|03 March 2013||#31|
Lead artist & game designer.
Johannesburg, South Africa
Engines have been built to run on 8 year old hardware-this new generation of engines is being created to take advantage of almost an entire decade of power. That's why they look this good!
Really amazing stuff. I'd love to know how much is dynamically generated, and how much is trickery.
|04 April 2013||#33|
The Man Who Sold the World
Join Date: Dec 2001
Originally Posted by Laa-Yosh: The demand for content is always on the rise. Every studio is expected to deliver more, year by year, and to be honest the audiences are quite demanding as well. If you're not at the level of Avatar you'll definitely get criticized and noone will care about the production realities. So you'll have to save time just to keep up.
Deal with it.
True, but that doesn't mean every dev will now be making huge games again. The reality is that studios that make the big triple-A titles using these tools has shrunk considerably over the last few years. The cost of getting those titles to market has skyrocketed, and many studios have either folded or reduced their overhead to focus on smaller games.
Unless the new engine tools lead to significantly reduced dev times for complicated game levels, they are going to remain a high-end niche product used only by a few high-end studios working on old franchises. Perhaps the tools used here are a great leap in efficiency and user friendliness, but qualitites like that don't usually make it into the "Wow reel".
|04 April 2013||#34|
Quezon City, Philippines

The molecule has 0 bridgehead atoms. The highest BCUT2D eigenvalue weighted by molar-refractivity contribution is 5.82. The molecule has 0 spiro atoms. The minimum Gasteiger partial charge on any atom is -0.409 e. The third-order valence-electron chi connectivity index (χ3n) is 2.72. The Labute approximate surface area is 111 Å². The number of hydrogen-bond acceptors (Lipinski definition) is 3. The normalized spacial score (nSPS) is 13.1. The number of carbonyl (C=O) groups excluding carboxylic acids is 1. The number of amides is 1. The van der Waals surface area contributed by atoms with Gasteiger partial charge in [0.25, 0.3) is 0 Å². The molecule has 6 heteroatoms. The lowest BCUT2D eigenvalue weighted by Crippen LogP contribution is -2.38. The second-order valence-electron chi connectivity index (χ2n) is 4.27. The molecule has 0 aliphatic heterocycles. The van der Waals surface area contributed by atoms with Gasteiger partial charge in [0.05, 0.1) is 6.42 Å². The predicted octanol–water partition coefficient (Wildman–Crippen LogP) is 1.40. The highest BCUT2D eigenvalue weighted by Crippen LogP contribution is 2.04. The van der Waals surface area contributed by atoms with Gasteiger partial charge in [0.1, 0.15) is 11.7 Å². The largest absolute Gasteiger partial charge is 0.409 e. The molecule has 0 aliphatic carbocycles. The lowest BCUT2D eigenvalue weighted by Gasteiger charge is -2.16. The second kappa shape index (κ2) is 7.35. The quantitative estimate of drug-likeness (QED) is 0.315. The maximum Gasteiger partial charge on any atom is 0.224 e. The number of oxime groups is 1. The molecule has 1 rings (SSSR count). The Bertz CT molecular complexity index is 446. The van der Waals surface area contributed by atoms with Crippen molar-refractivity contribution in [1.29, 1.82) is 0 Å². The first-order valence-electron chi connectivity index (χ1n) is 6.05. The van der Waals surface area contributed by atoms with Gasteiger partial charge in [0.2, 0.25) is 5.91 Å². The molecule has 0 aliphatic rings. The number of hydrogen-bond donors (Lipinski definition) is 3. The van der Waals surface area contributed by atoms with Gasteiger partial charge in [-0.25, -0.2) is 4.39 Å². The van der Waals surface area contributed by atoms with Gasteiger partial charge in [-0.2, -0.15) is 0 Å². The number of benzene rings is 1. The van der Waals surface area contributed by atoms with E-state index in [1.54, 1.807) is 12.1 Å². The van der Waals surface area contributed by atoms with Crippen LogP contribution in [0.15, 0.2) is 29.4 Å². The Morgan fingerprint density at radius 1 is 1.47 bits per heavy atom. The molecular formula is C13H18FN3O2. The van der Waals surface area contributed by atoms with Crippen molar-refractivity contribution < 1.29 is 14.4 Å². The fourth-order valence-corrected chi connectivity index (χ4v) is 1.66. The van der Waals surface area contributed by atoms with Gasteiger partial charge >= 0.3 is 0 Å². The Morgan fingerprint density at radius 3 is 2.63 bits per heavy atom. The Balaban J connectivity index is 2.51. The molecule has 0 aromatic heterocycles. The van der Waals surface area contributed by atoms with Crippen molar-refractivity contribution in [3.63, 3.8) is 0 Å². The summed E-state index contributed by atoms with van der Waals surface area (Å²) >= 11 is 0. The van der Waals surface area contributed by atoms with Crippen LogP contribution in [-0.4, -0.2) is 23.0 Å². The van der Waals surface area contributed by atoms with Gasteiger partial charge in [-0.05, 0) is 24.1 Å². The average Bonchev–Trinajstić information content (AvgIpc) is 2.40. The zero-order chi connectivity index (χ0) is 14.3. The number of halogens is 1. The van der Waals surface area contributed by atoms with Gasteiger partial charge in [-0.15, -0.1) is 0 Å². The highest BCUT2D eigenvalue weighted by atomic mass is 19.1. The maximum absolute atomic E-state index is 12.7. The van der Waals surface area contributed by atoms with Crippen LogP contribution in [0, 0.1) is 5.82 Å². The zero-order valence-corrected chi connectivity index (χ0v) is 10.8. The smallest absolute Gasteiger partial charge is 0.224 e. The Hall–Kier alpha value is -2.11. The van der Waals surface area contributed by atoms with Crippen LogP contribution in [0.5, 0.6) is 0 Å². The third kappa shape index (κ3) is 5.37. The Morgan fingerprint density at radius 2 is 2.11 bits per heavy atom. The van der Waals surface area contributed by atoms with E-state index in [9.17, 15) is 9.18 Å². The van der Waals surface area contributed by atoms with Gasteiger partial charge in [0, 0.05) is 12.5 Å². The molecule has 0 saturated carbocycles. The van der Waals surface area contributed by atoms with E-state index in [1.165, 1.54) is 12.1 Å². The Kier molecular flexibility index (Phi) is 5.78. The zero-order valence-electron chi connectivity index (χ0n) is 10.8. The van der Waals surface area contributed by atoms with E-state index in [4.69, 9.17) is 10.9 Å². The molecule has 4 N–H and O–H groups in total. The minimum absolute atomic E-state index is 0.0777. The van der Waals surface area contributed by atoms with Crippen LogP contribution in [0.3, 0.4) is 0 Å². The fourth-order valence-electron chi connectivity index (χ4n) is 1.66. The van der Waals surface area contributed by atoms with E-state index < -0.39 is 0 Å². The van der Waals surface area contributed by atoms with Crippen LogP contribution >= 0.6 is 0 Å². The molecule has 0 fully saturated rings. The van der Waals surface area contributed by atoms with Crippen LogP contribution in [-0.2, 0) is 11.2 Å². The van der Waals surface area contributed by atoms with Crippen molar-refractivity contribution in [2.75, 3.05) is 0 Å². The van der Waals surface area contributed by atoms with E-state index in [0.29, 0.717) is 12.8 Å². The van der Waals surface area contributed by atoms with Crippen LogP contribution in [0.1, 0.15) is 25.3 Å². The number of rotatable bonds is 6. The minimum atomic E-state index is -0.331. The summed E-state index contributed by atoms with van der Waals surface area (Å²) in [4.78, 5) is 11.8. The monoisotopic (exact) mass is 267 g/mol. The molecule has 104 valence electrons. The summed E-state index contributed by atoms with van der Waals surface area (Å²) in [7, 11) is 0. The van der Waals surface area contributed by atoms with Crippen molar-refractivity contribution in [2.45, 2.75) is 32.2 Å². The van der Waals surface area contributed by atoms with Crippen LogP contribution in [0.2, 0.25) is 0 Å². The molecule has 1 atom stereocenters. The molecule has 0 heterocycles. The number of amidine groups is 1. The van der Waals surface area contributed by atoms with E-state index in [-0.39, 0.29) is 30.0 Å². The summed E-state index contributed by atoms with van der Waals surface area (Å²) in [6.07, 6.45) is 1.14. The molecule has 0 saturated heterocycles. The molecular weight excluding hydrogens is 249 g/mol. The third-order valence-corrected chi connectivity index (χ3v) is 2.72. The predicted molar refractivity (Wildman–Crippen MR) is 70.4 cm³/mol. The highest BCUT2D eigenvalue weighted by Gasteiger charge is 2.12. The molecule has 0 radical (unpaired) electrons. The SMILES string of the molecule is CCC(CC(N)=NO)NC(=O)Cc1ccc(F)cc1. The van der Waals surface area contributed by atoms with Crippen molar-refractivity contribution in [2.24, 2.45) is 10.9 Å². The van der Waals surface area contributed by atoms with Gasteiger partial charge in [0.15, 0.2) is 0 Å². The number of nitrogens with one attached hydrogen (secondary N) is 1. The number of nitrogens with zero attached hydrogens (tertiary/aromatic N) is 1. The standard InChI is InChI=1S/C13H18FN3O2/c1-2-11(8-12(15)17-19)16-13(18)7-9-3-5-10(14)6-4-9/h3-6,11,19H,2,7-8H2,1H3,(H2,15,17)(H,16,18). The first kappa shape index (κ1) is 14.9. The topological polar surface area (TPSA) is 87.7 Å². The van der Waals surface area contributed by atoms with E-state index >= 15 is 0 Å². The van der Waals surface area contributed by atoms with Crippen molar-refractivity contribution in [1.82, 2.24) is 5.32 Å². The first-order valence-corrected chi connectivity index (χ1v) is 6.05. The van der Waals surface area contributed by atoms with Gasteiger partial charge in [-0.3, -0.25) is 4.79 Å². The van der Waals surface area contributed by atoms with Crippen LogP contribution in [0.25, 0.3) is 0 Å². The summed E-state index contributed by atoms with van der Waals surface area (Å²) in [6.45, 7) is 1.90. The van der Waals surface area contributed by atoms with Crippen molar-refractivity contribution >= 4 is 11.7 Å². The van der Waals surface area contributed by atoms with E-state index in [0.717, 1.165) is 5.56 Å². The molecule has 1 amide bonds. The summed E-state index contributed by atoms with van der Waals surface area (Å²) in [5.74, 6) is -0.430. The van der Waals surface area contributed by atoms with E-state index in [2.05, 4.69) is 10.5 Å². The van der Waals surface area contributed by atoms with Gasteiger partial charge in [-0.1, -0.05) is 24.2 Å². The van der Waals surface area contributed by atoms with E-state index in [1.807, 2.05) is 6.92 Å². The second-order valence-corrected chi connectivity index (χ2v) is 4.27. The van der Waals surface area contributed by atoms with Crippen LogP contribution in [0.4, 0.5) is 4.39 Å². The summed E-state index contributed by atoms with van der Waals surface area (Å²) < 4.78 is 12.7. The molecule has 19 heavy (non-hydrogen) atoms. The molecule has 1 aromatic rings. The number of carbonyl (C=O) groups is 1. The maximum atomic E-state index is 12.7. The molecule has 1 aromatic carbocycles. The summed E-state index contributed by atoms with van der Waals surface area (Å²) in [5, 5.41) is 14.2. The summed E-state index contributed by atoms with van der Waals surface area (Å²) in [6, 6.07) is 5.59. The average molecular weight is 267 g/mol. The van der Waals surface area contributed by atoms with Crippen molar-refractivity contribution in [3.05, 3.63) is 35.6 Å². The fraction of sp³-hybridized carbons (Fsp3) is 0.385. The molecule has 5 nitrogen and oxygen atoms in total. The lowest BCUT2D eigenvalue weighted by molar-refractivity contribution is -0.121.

Originally Posted by mister3d: Wow, chromatic aberration curse now hits games.
For some reason, those new game engines look better in night scenes (isn't it strange? As dark scene light interaction seems harder to mimic).
In any form of artwork Darkness is the Artist's Friend.
Even if you can make something look nice in the daytime, it tends to look better in darkness. It's not just in CG, comic books, and especially films all exploit this.
There are a couple of films like Tim Burton's "Batman", "Blade Runner", "Gattaca", and "Dark City" where night is the predominant setting.
In gaming one of the most poignant examples are the Wii versions of "Need for Speed: Carbon" and "Need for Speed: Undercover". At a quick glance, one is tempted to think Carbon looks better, but the only real difference is - it's set at night, on glossy streets that seem to be drenched in rain that never dries, with cars having harsher reflections and shadows.
It's just always more interesting to look at.
The UE4 Infiltrator demo exploits that. But there's nothing wrong with a little exploitation.
"Your most creative work is pre-production, once the film is in production, demands on time force you to produce rather than create."
|04 April 2013||#35|
Join Date: Jul 2006
From an interview with Mark Rein published today:
You referred to yourself on one of your presentation slides today as 'the original indie'. Do you foresee indie devs becoming as important to your engine business as the big triple-A studios in the future?
We're working with quite a few of them and we're going to have the best out of the box experience of any game engine. It'll take some time so it's not something we can talk about much today but we're going to make it important.
This shatters my hopes that we'll see the UE4 UDK being released any time soon, too bad!
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